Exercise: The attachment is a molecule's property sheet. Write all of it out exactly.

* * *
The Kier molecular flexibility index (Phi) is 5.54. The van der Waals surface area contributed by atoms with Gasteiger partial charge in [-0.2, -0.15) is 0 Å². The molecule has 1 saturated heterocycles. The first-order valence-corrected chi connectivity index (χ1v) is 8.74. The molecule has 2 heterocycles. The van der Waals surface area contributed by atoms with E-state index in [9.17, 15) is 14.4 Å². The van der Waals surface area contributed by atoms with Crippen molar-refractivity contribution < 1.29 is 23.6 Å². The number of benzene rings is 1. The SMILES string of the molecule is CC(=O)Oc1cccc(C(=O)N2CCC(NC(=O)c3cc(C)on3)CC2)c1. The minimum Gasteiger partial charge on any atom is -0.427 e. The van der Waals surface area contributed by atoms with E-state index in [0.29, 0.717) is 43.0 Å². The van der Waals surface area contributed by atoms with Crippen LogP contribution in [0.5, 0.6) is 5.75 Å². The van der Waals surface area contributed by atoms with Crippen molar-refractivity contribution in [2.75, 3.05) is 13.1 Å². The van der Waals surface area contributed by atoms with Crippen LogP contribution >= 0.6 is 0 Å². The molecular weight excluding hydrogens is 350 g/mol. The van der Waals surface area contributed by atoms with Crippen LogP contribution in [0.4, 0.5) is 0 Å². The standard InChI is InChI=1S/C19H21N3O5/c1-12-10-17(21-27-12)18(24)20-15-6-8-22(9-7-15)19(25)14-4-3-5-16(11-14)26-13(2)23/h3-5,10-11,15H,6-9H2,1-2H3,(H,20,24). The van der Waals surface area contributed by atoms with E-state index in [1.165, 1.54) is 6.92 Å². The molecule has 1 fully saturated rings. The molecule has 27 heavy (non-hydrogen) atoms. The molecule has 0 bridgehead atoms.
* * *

The Kier molecular flexibility index (Phi) is 5.54. The van der Waals surface area contributed by atoms with Gasteiger partial charge in [-0.2, -0.15) is 0 Å². The molecule has 1 saturated heterocycles. The first-order valence-corrected chi connectivity index (χ1v) is 8.74. The molecule has 2 heterocycles. The van der Waals surface area contributed by atoms with E-state index in [9.17, 15) is 14.4 Å². The van der Waals surface area contributed by atoms with Crippen molar-refractivity contribution < 1.29 is 23.6 Å². The number of benzene rings is 1. The SMILES string of the molecule is CC(=O)Oc1cccc(C(=O)N2CCC(NC(=O)c3cc(C)on3)CC2)c1. The minimum Gasteiger partial charge on any atom is -0.427 e. The van der Waals surface area contributed by atoms with E-state index in [0.29, 0.717) is 43.0 Å². The van der Waals surface area contributed by atoms with Crippen LogP contribution in [0.5, 0.6) is 5.75 Å². The van der Waals surface area contributed by atoms with Crippen molar-refractivity contribution in [2.75, 3.05) is 13.1 Å². The van der Waals surface area contributed by atoms with Crippen LogP contribution >= 0.6 is 0 Å². The molecular weight excluding hydrogens is 350 g/mol. The van der Waals surface area contributed by atoms with Crippen LogP contribution in [0.4, 0.5) is 0 Å². The standard InChI is InChI=1S/C19H21N3O5/c1-12-10-17(21-27-12)18(24)20-15-6-8-22(9-7-15)19(25)14-4-3-5-16(11-14)26-13(2)23/h3-5,10-11,15H,6-9H2,1-2H3,(H,20,24). The van der Waals surface area contributed by atoms with E-state index in [1.165, 1.54) is 6.92 Å². The molecule has 1 fully saturated rings. The molecule has 27 heavy (non-hydrogen) atoms. The molecule has 0 bridgehead atoms.